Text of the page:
The UK economy is expected to grow by 1.2 per cent in 2020, according to a new survey by the consultancy Yougov.
That is down from 1.5 per cent growth in the second quarter.
The government said it would boost public spending to 0.5pc of gross domestic product by 2020.
The economy is predicted to grow 0.4 per cent this year, down from 2.4pc growth in 2017.
Inflation is expected at 1.9pc this year.
The survey also suggested the UK could see another big year of economic growth in 2020.
It showed that the economy is projected to expand by 1 per cent, up from 1 per, in 2020 and 2.7 per cent by 2021.
However, it also said it was “potentially more volatile” than other major economies.
It is unclear whether the economy would grow as much in 2021 as it did in 2020 due to the strong dollar and a slump in oil prices.
“The UK economy was hit hard by Brexit and uncertainty surrounding Brexit has continued to have an impact on the economy and it is not clear whether the UK would be able to sustain a sustained growth rate in 2021,” Yougov said.
The UK has the third-biggest economy in the world behind Germany and France.
It was also the first of the big emerging economies to report weak economic growth.
The US had the second-bigest economy in 2021, followed by India, Brazil and South Korea.
The Economist Intelligence Unit (EIU) said that despite the weak performance, the UK was likely to achieve growth of 1.7pc in 2020 as compared with 1.6pc in 2017, a figure that would be a “remarkable achievement”.
“The headline GDP growth figure was a much lower figure than the government had initially forecast, but it is still much more than the 1.3pc growth we expected,” EIU UK economist Richard Porter said.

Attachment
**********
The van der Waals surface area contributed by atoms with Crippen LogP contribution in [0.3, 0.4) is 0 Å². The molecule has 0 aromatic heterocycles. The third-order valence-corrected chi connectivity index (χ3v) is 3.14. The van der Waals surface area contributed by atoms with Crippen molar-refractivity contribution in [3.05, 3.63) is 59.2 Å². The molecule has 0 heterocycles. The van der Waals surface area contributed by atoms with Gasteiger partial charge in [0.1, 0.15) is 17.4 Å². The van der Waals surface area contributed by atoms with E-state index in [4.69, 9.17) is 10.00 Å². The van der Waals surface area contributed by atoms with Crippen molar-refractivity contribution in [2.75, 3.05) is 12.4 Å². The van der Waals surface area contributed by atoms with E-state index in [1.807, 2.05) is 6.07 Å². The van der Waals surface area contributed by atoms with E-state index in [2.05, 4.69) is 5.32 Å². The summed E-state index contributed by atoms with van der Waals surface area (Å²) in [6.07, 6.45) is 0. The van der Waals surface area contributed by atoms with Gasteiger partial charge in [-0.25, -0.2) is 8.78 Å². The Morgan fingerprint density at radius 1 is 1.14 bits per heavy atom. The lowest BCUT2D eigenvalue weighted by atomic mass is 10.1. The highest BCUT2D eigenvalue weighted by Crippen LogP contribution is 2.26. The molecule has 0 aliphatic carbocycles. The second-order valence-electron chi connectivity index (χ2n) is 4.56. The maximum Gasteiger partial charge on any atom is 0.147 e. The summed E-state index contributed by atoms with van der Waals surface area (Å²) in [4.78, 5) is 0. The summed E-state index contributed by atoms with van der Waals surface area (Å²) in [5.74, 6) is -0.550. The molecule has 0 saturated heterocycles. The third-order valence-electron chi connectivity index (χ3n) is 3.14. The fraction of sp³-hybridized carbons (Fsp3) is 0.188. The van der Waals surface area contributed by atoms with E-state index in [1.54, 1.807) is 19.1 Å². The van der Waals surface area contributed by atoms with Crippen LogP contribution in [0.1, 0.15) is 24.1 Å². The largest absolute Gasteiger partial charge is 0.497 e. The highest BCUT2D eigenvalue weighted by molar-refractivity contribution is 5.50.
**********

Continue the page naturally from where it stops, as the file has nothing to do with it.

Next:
“This would suggest the UK can be a very strong economy in 2018.”
There is still uncertainty over the outcome of the Brexit vote and the uncertainty about Brexit’s impact on growth will be exacerbated by the weaker pound,” he said.
Mr Porter said that the UK had a strong position on the Eurozone, which is a trading bloc but which is not a member of the single currency.
He said: “The Brexit vote means that the Euro is less likely to be a global currency and that means the UK has a strong ability to influence its own policies, including the Brexit negotiations.”
The British government’s economic forecasts for 2020 were set out in the government’s first economic outlook since the referendum, published last October. “
We have a strong relationship with both sides of the EU, both of which are committed to our common values,” he added.
The British government’s economic forecasts for 2020 were set out in the government’s first economic outlook since the referendum, published last October.
The Economic Secretary to the Treasury, Greg Clark, said that Brexit had hurt the economy.
He told the Financial Times: “It was a major shock to the economy that the pound collapsed against the euro.”
The economic outlook for 2020 was a very positive one, it was stronger than it was in 2017 but it was weaker than it had been in any of the previous three years.
“He added that there was “much room” for the economy to recover from Brexit.
He added: “I think we will have a very resilient economic environment in 2020.”
He also said the government would announce a series of measures to boost growth, including by providing more funding for infrastructure, reducing corporation tax, and extending a state pension.